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'Audrie's Law' clears state Senate committee

(Audrie Pott Foundation/Facebook)
April 29, 2014 7:02:00 PM PDT
A sexual assault bill inspired by the case of a Bay Area high school student passed its first test Tuesday, with a state Senate Public Safety Committee passing the measure.

Current state law gave prosecutors no choice but to try Audrie Pott's three classmates in juvenile court where their identities and the punishment were kept secret.

A new bill by state Sen. Jim Beall, D-San Jose, to be known as Audire's Law, will specify that sexual assault of a defenseless victim must go to open, adult court. Defenseless is defined as intoxicated, unconscious or mentally disabled.

"We believe that if the identity of the sexual offenders and their sentence is exposed, it would deter future incidents and put the community on alert to monitor the assailants' behavior and keep other students safe," Audrie's mother Sheila Pott said.

Conviction could lead to prison time instead of the 30-45 days in juvenile hall the teens received in the Pott case. The use of social media to disseminate sexually explicit photos would also be tried in adult court.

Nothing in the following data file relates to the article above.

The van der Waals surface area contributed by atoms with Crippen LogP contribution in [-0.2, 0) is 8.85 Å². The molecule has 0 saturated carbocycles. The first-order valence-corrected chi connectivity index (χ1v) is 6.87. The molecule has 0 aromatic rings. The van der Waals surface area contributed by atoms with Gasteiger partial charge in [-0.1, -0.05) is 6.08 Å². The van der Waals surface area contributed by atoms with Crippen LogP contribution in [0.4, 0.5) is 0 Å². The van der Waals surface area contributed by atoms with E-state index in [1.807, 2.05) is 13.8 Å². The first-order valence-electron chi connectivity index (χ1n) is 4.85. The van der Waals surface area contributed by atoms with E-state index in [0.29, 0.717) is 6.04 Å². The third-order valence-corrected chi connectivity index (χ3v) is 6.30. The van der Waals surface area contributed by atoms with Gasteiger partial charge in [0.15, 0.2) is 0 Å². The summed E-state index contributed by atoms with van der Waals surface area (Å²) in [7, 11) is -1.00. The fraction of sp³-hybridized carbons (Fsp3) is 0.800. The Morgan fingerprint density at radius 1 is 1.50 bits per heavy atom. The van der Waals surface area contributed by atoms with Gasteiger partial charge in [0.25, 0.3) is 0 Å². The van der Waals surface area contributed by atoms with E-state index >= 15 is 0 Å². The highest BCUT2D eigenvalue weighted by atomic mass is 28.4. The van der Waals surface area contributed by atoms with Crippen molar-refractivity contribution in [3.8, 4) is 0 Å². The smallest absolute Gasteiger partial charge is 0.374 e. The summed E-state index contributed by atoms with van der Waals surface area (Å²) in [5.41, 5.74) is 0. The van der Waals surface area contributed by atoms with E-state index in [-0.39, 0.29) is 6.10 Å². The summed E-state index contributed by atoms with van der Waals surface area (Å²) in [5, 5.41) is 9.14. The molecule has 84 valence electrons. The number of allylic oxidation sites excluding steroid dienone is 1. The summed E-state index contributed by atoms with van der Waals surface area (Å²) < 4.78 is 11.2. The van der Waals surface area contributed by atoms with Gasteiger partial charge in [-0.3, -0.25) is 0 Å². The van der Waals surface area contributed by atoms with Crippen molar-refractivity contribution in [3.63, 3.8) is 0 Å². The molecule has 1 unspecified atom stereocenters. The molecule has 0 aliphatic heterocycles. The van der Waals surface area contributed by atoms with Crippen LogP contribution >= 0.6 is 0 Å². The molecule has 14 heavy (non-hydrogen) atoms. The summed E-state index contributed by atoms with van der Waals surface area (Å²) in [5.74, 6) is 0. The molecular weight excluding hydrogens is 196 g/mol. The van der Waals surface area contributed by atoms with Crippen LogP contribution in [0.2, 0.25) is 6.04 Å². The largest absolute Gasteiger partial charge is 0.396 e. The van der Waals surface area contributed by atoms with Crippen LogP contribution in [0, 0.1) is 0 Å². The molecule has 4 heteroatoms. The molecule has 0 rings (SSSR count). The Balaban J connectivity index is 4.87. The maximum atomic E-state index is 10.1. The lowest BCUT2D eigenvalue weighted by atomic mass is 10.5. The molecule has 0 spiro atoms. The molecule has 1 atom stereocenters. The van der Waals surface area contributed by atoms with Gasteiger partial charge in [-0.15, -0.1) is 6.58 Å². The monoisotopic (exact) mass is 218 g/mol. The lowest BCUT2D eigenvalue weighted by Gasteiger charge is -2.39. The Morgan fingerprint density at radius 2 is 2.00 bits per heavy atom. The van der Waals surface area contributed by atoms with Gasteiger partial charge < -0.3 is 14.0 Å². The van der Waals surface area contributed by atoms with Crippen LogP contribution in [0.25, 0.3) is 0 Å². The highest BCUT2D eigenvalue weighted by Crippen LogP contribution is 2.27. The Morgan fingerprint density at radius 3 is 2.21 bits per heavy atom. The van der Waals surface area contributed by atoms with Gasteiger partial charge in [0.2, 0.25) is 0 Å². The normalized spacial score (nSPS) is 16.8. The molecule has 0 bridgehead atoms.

"The time has come to pull these predator perpetrators out of the shadows and make the juvenile justice system live up to its promise to protect their victims," Santa Clara County District Attorney Jeff Rosen said.

Rosen says that's the only way to send a message to minors about the consequences of rape or cyberbullying.

"We're trying to deter some of this conduct, and we're trying to deter the idea that boys will be boys, or this is a rite of passage," Rosen said. "Rape is not a rite of passage."

Beall says California law hasn't kept up with social media and new crimes.

At the Bill Wilson Center, a Santa Clara youth counseling and crisis agency, there is concern the bill could set a precedent for juvenile cases

"Is every crime the same? No, I don't think so, and I wouldn't say that the result or the penalty for that needs to be the same in every case," center spokesperson Pilar Furlong said.

The bill goes now to two committees in the state legislature. If passed, it could take effect starting Jan. 1.


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